Industry expert Anthony O'Lenick Jr. explains the difference between molecules that act like surfactants for aqueous systems versus oil systems.
There are two salient characteristics of surface active agents or surfactants. First, these compounds have two or more groups that are not soluble in each other in their pure form because they are either oil-loving (oleophilic), silicone-loving (siliphillic), or water-loving (hydrophilic). Compounds lacking this type of construction are not surfactants. Second, a surfactant must be soluble— i.e., clear when added to a formula, and it must lower surface tension.
Aqueous surfactants simply are surfactants that are soluble in water and reduce surface tension. This can be achieved by using either fatty surfactants or silicone surfactants. Fatty surfactants are compounds with both oil-soluble and water-soluble groups whereas silicone surfactants are compounds with silicone-soluble and water-soluble groups.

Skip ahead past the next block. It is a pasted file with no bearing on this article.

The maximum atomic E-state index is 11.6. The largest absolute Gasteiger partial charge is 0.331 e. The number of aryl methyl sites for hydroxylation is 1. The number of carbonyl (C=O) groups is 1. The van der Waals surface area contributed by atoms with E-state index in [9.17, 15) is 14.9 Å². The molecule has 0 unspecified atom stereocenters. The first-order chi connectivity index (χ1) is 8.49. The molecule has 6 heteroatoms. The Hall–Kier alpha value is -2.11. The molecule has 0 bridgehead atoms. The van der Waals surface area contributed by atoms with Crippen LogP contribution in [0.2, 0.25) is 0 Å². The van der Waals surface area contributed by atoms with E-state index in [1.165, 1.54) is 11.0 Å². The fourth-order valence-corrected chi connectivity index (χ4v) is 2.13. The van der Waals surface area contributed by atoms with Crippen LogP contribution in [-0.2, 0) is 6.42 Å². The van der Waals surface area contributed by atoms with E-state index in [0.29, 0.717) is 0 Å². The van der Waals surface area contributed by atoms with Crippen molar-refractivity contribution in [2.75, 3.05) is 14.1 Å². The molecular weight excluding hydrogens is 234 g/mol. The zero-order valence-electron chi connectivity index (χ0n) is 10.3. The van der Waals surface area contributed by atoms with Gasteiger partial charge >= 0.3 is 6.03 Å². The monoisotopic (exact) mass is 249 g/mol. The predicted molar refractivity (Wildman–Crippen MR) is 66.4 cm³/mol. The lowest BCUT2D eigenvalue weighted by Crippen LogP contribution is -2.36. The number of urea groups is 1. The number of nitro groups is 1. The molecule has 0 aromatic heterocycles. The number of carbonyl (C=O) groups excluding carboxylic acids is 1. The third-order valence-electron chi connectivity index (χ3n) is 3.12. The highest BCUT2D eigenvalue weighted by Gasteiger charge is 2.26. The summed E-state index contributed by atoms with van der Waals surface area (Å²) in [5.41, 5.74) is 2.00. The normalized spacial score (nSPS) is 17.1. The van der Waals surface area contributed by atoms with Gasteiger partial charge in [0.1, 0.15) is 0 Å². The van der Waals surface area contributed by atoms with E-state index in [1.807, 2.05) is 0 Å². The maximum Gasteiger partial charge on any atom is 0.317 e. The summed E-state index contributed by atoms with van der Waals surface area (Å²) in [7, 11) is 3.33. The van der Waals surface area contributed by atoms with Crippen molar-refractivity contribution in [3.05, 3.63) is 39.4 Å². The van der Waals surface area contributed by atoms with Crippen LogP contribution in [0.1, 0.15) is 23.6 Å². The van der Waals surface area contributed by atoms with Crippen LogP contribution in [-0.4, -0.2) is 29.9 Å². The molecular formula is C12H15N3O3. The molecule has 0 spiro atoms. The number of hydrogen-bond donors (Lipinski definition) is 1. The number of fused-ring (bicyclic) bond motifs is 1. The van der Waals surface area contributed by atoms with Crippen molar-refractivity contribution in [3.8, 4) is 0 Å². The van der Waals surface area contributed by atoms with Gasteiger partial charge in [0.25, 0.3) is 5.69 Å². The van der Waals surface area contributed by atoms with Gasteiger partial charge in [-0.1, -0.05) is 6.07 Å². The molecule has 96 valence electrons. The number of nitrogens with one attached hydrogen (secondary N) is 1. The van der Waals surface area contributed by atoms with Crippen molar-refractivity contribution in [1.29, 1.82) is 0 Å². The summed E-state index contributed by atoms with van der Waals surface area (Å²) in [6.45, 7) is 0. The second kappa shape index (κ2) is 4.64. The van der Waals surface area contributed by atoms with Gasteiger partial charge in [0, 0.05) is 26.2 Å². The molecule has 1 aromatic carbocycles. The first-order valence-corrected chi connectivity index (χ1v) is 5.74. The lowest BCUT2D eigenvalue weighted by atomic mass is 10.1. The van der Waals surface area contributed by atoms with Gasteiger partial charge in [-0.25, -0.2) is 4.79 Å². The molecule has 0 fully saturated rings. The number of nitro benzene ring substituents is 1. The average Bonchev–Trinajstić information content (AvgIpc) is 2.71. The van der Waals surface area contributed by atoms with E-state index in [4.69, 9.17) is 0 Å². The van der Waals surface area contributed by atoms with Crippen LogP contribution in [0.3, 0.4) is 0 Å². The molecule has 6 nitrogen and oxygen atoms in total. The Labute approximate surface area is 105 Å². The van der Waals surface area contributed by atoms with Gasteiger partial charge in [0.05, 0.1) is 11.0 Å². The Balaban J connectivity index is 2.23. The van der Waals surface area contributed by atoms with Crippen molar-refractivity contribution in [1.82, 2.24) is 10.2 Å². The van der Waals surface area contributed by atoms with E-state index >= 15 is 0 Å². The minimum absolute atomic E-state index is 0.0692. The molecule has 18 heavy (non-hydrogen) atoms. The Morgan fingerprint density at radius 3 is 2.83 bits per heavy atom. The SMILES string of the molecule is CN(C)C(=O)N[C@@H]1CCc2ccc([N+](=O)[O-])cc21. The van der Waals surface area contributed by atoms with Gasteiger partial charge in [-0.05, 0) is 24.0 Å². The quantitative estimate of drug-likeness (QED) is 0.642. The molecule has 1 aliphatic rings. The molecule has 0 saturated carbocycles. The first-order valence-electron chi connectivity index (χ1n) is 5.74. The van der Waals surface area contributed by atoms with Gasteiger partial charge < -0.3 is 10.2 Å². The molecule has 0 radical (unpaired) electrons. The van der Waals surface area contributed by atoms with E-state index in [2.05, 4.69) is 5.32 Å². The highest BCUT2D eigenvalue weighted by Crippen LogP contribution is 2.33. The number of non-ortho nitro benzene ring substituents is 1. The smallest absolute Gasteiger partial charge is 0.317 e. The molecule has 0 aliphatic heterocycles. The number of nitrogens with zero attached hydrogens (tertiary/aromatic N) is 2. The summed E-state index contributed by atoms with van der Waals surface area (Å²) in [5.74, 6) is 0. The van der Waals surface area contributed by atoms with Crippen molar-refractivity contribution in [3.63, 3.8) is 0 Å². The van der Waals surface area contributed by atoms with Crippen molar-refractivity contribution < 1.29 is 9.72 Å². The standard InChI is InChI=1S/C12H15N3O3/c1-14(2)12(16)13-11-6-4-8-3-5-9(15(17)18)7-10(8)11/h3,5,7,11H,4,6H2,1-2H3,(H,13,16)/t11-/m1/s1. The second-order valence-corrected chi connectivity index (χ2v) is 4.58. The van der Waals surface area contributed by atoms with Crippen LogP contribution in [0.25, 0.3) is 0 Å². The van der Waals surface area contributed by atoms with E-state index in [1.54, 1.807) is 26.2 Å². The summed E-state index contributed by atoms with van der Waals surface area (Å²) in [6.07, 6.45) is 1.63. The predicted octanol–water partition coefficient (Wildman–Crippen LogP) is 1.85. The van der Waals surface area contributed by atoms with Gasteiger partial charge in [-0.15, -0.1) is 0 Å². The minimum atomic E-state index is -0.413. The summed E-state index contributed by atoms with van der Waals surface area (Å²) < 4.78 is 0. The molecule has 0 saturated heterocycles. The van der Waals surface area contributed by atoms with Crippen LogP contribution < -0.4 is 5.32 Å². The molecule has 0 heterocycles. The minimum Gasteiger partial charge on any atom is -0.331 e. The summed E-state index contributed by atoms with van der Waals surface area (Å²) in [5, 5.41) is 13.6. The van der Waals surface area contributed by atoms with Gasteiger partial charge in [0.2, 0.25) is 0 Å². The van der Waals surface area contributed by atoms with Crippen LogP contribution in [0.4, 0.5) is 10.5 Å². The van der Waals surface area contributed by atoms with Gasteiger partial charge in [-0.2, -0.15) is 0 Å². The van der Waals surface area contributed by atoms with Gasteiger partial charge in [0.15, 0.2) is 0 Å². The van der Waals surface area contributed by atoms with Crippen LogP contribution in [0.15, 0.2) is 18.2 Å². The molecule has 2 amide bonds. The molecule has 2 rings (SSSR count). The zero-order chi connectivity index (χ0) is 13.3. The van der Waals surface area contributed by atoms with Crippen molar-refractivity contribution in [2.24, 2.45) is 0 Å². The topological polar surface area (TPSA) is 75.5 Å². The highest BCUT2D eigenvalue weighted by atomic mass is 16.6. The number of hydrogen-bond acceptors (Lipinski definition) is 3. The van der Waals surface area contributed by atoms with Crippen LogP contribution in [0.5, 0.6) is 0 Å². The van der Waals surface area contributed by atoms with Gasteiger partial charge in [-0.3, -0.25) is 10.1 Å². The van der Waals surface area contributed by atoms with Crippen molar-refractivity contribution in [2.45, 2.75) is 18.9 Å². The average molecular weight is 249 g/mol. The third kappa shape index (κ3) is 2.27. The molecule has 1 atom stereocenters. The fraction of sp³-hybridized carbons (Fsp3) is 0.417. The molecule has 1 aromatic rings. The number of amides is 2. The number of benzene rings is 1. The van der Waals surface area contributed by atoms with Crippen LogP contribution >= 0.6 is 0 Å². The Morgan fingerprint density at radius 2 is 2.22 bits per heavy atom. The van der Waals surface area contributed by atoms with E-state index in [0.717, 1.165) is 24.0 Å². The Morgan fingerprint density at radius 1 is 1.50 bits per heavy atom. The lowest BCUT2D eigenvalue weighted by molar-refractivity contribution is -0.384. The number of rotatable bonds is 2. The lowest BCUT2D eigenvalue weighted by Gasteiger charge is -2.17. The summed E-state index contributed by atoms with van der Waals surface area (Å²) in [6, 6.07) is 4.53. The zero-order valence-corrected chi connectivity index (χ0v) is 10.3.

The surface tension of the resulting aqueous surfactant solution will be different depending on the surfactant used. A fatty surfactant such as sodium lauryl sulfate will reduce the surface tension of the water from about 72 dynes/cm2 to around 32 dynes/cm2, while a silicone surfactant, such as PEG-8 dimethicone, will reduce the surface tension of the water from about 72 dynes/cm2 to around 20 dynes/cm2.
Varying the surface tension of the resulting solution can adjust the feel, change the bubble size and texture, and alter other properties of the solution. Thus, selecting the proper materials will allow the formulator to achieve different aesthetics in the formulation.